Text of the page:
Given this history of our visual culture both the representation of the landscape in Australian  visual culture and the  visual language  of that tradition have been established by painting  and the  books on painting by art historians. In order to see how the Fleurieu Peninsula has been visually represented in the past we need to turn to the modernist painters of the 1940s-1960s, such as  Dorrit Black, James CantKathleen Sauerbier and Dora Chapman.

The painter that is the most significant for me is James Cant's representations of the local  bush and scrub around Aldinga and Willunga. Less important is  Lee Friedlander's  interesting photographs of  trees and shrubs in the US are not as crucial, as these do not refer to this particular place. Nor did I know about  the colonial photography produced in  the nineteenth century as the first South Australian survey history of photography, A Century in Focus: South Australian Photography 1840s-1940s by  Julie Robertson and Maria Zaagla,  was not produced until  2007. 

Part one: Landscapes, tourism, the picturesque

My first photographs during my early visits to the seaside town of Victor Harbor in South Australia were of the granite rocks that helped form the foreshore between  Rosetta Head and Kings Head. It was a favourite place to  walk with the dogs when I was holiday in on the coast and I started to  take the odd snap.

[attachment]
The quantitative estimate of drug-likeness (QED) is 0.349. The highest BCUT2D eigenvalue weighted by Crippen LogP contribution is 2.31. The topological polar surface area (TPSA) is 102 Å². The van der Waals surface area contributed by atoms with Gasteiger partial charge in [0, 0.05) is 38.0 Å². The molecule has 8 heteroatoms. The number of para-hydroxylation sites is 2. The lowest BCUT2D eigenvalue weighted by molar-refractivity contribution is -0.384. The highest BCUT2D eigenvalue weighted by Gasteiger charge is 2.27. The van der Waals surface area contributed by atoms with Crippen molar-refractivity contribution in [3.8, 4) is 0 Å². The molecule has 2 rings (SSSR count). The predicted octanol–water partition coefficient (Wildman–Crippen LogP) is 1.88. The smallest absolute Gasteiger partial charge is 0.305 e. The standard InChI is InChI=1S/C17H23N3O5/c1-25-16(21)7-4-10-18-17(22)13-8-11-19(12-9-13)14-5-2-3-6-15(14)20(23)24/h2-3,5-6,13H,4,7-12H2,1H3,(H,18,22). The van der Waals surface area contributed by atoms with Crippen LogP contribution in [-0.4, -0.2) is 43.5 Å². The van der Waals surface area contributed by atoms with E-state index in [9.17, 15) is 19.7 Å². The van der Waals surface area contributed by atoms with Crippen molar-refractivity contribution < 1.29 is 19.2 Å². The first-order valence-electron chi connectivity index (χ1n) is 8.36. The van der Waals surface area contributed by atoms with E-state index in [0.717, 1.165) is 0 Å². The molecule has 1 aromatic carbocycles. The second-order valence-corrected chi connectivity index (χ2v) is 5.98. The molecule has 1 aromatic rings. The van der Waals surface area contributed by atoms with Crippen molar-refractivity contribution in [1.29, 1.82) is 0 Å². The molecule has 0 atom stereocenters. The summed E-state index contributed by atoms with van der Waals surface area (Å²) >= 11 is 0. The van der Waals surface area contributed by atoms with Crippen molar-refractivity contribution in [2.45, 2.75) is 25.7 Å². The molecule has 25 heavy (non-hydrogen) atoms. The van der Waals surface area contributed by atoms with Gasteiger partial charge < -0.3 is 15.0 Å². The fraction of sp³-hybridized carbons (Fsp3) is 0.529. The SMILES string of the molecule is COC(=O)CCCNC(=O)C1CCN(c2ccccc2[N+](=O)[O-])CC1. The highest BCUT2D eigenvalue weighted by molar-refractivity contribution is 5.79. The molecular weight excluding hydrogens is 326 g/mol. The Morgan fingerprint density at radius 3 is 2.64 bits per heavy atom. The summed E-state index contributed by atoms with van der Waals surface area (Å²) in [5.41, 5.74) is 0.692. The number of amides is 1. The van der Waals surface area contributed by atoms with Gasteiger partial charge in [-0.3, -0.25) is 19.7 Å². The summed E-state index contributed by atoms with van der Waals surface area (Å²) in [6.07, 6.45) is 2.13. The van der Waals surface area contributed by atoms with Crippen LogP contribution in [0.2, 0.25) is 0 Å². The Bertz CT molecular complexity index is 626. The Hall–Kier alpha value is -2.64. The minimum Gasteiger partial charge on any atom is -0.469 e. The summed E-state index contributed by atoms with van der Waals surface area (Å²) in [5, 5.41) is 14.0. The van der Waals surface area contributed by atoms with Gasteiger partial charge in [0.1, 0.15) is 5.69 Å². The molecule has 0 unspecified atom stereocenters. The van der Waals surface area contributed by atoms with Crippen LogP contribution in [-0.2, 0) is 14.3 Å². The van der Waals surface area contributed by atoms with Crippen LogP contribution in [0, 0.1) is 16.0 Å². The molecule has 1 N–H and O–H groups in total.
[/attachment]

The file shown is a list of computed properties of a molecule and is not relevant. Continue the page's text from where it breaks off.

Eventually I  returned without the dogs  to take photos of the individual rocks that I'd seen whilst on the walks; more often than not I was  working with  slow film, a medium format camera,  tripod and longish exposures. I was operating with already formed picturesque images in my head from the local tourism advertisments of natural scenery. 

I slowly shifted away from a moody romantic style of bird's eye views of the coastline  with dark foreboding  skies---the sublime--- to the detail of the coastalscape.   I became very aware of the light during the day,  and I gained a local knowledge of when was the best time to photograph that particular part of the coastline and in what season.  

I wasn't thinking in terms of a philosophy of nature,  mythic landscapes, or the memories of past landscapes of my childhood in New Zealand. Nor did  the painters of the sublime in landscape --- JMW Turner, Albert Bierstadt, Caspar David Friedrich,   John Martin or Eugene Von Guérard --have much impact.  I had no knowledge of the importance of Claude Lorraine's topographical representations of the natural wold  for landscape painting: namely, the way the landscape was organized along three planes: a background with undefined details; a darkened foreground and a strongly lit middle gound with a framing device (trees o frsides of mountainss) designed to draw the viewers attention to the highlighted middle distance.